The USNA Dean of Admissions was quoted in the Baltimore Sun last year as saying “we don’t lower standards for minorities.” I suppose if you twist that enough it’s just misleading, rather than a lie: we don’t “lower” (as a verb) because the standards for minorities are already “lower” (adjective). We’ll guarantee admission to a black candidate with B and C grades, no particular leadership or academics, and SAT scores of 540 on each part. A white candidate like that is voted “not qualified.” The black one is voted “qualified”. A “qualified” (to a lower standard) minority candidate has a seat reserved; a “qualified” white candidate competes with other “qualified” ones for the remaining seats. If they’re not even this qualified, we send them to Naval Academy Preparatory School (NAPS), which is overwhelmingly minority. Here they are ‘remediated’ for a year, and the system rigged to ensure they come to Annapolis, taking a seat the next year. There is almost no bottom to what we’ll take for minority applicants through NAPS.
All minorities are let in over a lower bar, and most would never be admitted competitively; some are far lower than the bar for white candidates. However this doesn’t mean that all minority midshipmen are weak; I’ve had some stellar ones in my career. However they all got in ‘direct’ (which white applicants don’t): lowering the bar doesn’t mean all needed it that low.
None of this is written down, it’s just the game rules I learned on the Admissions Board. We were told not to write anything down because “everything is “FOI”able”— it can be demanded under the Freedom of Information Act.
After being on the Admissions Board, I understood a lot of what I’d seen in the classroom. I realized that there was a close to 100% correlation between the students who just couldn’t get basic concepts and couldn’t express themselves and those who either had been recruited to play sports like football and basketball, or who had checked a box saying they were Hispanic or African-American.
The Naval Academy has engaged in blatant race-tracking for years, but never with any justification. Then in March of 2008 the Chief of Naval Operations (CNO) issued a “diversity policy” that has been cited repeatedly when “affirmative action” is questioned. The document signed by the CNO is unexceptionable, and raises no eyebrows. Of course not. This is the written form of the intent, which here is being kept purposely bland: this could be easily challenged in court. The question then becomes, how is it understood and put into practice? Similarly, The CNO’s “diversity policy” begins as follows: “Diversity has made our Nation and Navy stronger. To derive the most from that diversity, every individual, military or civilian, must be encouraged and enabled to reach his or her full potential.” Who can disagree with that? But isn’t that just the opposite of race-tracking and separate water fountains?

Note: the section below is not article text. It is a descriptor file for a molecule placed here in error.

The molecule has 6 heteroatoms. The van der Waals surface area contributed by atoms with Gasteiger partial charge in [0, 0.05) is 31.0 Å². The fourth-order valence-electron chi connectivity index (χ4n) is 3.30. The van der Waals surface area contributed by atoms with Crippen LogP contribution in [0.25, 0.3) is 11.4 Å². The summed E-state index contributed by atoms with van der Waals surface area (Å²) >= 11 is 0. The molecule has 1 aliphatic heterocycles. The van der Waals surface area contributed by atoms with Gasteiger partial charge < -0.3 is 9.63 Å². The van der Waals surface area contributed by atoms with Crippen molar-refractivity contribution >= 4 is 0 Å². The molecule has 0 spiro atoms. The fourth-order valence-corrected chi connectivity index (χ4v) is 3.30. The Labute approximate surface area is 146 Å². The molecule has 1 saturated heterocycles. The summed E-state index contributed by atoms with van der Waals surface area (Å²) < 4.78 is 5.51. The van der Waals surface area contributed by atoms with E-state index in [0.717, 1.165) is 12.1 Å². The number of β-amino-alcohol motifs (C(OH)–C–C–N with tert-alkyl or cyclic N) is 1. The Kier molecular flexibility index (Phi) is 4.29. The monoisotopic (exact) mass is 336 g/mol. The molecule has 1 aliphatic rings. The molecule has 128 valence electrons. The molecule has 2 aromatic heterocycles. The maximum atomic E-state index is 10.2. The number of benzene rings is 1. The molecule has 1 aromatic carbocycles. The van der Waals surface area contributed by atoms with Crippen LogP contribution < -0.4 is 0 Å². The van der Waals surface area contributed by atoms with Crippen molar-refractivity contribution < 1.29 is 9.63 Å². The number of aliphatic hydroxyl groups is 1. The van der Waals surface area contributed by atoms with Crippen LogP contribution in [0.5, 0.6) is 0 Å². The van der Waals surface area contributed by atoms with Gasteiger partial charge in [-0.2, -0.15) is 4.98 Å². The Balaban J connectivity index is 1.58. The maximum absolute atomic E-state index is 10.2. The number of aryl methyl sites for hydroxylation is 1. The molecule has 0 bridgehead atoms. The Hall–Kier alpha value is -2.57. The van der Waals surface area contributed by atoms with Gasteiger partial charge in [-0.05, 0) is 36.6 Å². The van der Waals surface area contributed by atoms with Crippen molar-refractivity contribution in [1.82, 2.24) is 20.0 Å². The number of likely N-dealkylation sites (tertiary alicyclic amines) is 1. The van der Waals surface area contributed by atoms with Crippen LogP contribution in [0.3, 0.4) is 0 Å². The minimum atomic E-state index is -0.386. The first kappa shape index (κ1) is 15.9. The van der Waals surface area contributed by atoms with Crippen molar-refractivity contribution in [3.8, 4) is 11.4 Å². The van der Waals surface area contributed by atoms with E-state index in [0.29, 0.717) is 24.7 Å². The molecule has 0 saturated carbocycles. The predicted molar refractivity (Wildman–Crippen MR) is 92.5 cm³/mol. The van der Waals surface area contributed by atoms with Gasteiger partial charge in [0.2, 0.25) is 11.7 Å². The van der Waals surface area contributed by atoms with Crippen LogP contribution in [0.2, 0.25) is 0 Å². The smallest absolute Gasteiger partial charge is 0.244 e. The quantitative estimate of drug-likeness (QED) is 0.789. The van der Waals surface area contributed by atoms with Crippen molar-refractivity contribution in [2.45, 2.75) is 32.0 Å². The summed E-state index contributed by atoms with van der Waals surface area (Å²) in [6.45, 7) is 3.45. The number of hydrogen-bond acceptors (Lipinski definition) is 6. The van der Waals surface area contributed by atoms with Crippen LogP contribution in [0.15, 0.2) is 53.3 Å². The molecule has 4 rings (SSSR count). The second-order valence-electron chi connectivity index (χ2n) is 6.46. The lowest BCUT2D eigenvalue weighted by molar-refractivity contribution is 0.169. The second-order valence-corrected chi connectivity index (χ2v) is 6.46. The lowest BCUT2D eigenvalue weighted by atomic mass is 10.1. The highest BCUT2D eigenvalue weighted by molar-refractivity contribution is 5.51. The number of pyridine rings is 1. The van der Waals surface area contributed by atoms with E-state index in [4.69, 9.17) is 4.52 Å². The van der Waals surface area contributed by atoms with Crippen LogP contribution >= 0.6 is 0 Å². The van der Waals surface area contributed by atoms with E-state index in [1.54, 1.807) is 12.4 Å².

Even if it’s illegal, it might be we could understand why it’s a good idea, somehow, in some form. Only the military isn’t good at providing justification. We’re told the navy has to “look like” the general population (i.e. non-white). But actually the enlisted corps already does. What they mean is, the officer corps has to be just as non-white as the enlisted corps. Why is that? Who says a black male soldier relates better to a black or Hispanic female officer than to a white male one? Does this mean that white soldiers need white officers? None of this is explained or justified, and the taxpayers are paying the military’s salaries to defend them.
This is the demand for justification that I’m issuing here. In the military, none of it happens. We decide what we’re going to do, keep it secret if possible and in any case “inside the walls,” as the military says. We assert loudly that what we do is serving the policy, and that’s the end of the story. Only it isn’t. The military is here to protect the Constitution. They need to be reminded that they can’t violate it.
For more about Bruce Fleming, his book about the Naval Academy “Annapolis Autumn” and the forthcoming “Bridging the Military-Civilian Divide: What Each Side Needs to Know About the Other, and About Itself,” visit his web site at www.brucefleming.net. A longer consideration of the Naval Academy experience from the perspective of students is currently on www.sftt.org.